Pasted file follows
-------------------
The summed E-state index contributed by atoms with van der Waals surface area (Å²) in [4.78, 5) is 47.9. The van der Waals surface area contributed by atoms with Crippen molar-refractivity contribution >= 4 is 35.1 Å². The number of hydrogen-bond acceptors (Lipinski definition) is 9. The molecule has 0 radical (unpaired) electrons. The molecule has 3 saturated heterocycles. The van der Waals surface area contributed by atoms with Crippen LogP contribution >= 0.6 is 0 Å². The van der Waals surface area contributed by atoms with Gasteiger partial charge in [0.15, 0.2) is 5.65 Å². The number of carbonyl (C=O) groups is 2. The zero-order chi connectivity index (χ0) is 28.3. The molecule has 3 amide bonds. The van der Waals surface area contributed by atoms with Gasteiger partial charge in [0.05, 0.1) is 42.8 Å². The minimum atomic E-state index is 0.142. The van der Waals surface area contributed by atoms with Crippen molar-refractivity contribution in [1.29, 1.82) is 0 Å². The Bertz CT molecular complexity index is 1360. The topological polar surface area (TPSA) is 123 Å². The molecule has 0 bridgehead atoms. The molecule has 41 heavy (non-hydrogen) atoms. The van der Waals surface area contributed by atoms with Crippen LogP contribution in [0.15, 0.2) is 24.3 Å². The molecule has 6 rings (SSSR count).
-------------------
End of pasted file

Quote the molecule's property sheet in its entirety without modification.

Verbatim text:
The summed E-state index contributed by atoms with van der Waals surface area (Å²) in [4.78, 5) is 47.9. The van der Waals surface area contributed by atoms with Crippen molar-refractivity contribution >= 4 is 35.1 Å². The number of hydrogen-bond acceptors (Lipinski definition) is 9. The molecule has 0 radical (unpaired) electrons. The molecule has 3 saturated heterocycles. The van der Waals surface area contributed by atoms with Crippen LogP contribution >= 0.6 is 0 Å². The van der Waals surface area contributed by atoms with Gasteiger partial charge in [0.15, 0.2) is 5.65 Å². The number of carbonyl (C=O) groups is 2. The zero-order chi connectivity index (χ0) is 28.3. The molecule has 3 amide bonds. The van der Waals surface area contributed by atoms with Gasteiger partial charge in [0.05, 0.1) is 42.8 Å². The minimum atomic E-state index is 0.142. The van der Waals surface area contributed by atoms with Crippen molar-refractivity contribution in [1.29, 1.82) is 0 Å². The Bertz CT molecular complexity index is 1360. The topological polar surface area (TPSA) is 123 Å². The molecule has 0 bridgehead atoms. The molecule has 41 heavy (non-hydrogen) atoms. The van der Waals surface area contributed by atoms with Crippen LogP contribution in [0.15, 0.2) is 24.3 Å². The molecule has 6 rings (SSSR count).